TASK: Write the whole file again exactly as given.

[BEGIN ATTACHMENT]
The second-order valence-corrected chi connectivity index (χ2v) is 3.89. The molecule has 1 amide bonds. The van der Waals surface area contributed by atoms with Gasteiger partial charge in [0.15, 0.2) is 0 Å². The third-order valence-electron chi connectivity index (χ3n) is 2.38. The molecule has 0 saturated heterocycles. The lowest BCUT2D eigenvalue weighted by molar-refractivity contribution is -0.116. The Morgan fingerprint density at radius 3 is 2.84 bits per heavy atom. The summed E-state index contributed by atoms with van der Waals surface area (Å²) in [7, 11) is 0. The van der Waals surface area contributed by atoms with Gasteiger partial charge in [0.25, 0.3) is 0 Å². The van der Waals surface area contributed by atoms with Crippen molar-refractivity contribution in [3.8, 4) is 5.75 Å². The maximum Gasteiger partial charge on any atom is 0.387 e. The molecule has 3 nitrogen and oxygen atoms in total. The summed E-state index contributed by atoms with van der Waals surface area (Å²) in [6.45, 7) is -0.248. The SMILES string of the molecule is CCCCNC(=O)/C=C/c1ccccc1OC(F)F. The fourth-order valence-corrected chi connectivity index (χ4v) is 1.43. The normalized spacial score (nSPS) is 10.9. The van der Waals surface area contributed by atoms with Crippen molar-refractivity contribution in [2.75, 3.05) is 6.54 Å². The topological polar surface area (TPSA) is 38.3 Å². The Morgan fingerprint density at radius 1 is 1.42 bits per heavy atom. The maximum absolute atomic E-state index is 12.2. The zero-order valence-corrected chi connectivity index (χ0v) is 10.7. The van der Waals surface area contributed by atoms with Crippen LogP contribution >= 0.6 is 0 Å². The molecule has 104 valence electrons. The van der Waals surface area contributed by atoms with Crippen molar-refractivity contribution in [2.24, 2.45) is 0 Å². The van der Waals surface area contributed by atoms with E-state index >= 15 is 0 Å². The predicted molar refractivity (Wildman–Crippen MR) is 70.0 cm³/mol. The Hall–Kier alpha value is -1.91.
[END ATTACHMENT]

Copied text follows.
The second-order valence-corrected chi connectivity index (χ2v) is 3.89. The molecule has 1 amide bonds. The van der Waals surface area contributed by atoms with Gasteiger partial charge in [0.15, 0.2) is 0 Å². The third-order valence-electron chi connectivity index (χ3n) is 2.38. The molecule has 0 saturated heterocycles. The lowest BCUT2D eigenvalue weighted by molar-refractivity contribution is -0.116. The Morgan fingerprint density at radius 3 is 2.84 bits per heavy atom. The summed E-state index contributed by atoms with van der Waals surface area (Å²) in [7, 11) is 0. The van der Waals surface area contributed by atoms with Gasteiger partial charge in [0.25, 0.3) is 0 Å². The van der Waals surface area contributed by atoms with Crippen molar-refractivity contribution in [3.8, 4) is 5.75 Å². The maximum Gasteiger partial charge on any atom is 0.387 e. The molecule has 3 nitrogen and oxygen atoms in total. The summed E-state index contributed by atoms with van der Waals surface area (Å²) in [6.45, 7) is -0.248. The SMILES string of the molecule is CCCCNC(=O)/C=C/c1ccccc1OC(F)F. The fourth-order valence-corrected chi connectivity index (χ4v) is 1.43. The normalized spacial score (nSPS) is 10.9. The van der Waals surface area contributed by atoms with Crippen molar-refractivity contribution in [2.75, 3.05) is 6.54 Å². The topological polar surface area (TPSA) is 38.3 Å². The Morgan fingerprint density at radius 1 is 1.42 bits per heavy atom. The maximum absolute atomic E-state index is 12.2. The zero-order valence-corrected chi connectivity index (χ0v) is 10.7. The van der Waals surface area contributed by atoms with Crippen LogP contribution >= 0.6 is 0 Å². The molecule has 104 valence electrons. The van der Waals surface area contributed by atoms with Crippen molar-refractivity contribution in [2.24, 2.45) is 0 Å². The van der Waals surface area contributed by atoms with E-state index >= 15 is 0 Å². The predicted molar refractivity (Wildman–Crippen MR) is 70.0 cm³/mol. The Hall–Kier alpha value is -1.91.